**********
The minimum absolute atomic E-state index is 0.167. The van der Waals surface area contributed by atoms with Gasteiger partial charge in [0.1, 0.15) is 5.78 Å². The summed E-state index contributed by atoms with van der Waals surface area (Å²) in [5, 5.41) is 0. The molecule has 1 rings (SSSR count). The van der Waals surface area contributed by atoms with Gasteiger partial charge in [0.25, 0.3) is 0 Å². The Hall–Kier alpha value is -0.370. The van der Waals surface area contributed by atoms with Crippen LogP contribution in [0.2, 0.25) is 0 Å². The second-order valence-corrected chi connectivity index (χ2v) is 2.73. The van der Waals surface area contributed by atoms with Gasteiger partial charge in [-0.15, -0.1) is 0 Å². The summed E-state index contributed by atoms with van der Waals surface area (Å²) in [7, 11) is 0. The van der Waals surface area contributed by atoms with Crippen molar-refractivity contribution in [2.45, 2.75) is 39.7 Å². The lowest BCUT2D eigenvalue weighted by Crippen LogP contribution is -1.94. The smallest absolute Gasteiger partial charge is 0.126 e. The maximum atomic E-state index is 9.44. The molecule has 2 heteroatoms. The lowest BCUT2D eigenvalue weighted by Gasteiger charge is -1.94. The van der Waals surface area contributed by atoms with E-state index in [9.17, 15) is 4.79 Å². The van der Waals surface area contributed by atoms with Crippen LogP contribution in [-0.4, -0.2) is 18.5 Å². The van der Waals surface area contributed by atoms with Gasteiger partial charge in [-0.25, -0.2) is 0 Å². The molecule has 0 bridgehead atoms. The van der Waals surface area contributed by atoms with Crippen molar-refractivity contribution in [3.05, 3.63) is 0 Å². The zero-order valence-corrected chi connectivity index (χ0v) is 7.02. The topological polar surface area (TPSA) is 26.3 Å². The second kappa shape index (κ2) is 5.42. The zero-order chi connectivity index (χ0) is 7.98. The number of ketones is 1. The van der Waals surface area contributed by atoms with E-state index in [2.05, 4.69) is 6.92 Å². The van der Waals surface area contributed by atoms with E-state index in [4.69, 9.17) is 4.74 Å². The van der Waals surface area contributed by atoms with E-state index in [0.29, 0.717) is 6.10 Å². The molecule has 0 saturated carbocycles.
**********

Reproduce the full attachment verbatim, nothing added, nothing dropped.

The minimum absolute atomic E-state index is 0.167. The van der Waals surface area contributed by atoms with Gasteiger partial charge in [0.1, 0.15) is 5.78 Å². The summed E-state index contributed by atoms with van der Waals surface area (Å²) in [5, 5.41) is 0. The molecule has 1 rings (SSSR count). The van der Waals surface area contributed by atoms with Gasteiger partial charge in [0.25, 0.3) is 0 Å². The Hall–Kier alpha value is -0.370. The van der Waals surface area contributed by atoms with Crippen LogP contribution in [0.2, 0.25) is 0 Å². The second-order valence-corrected chi connectivity index (χ2v) is 2.73. The van der Waals surface area contributed by atoms with Gasteiger partial charge in [-0.15, -0.1) is 0 Å². The summed E-state index contributed by atoms with van der Waals surface area (Å²) in [7, 11) is 0. The van der Waals surface area contributed by atoms with Crippen molar-refractivity contribution in [2.45, 2.75) is 39.7 Å². The lowest BCUT2D eigenvalue weighted by Crippen LogP contribution is -1.94. The smallest absolute Gasteiger partial charge is 0.126 e. The maximum atomic E-state index is 9.44. The molecule has 2 heteroatoms. The lowest BCUT2D eigenvalue weighted by Gasteiger charge is -1.94. The van der Waals surface area contributed by atoms with E-state index in [9.17, 15) is 4.79 Å². The van der Waals surface area contributed by atoms with Crippen LogP contribution in [-0.4, -0.2) is 18.5 Å². The van der Waals surface area contributed by atoms with Gasteiger partial charge in [-0.25, -0.2) is 0 Å². The molecule has 0 bridgehead atoms. The van der Waals surface area contributed by atoms with Crippen molar-refractivity contribution in [3.05, 3.63) is 0 Å². The zero-order valence-corrected chi connectivity index (χ0v) is 7.02. The topological polar surface area (TPSA) is 26.3 Å². The second kappa shape index (κ2) is 5.42. The zero-order chi connectivity index (χ0) is 7.98. The number of ketones is 1. The van der Waals surface area contributed by atoms with E-state index in [2.05, 4.69) is 6.92 Å². The van der Waals surface area contributed by atoms with E-state index in [4.69, 9.17) is 4.74 Å². The van der Waals surface area contributed by atoms with E-state index in [0.29, 0.717) is 6.10 Å². The molecule has 0 saturated carbocycles.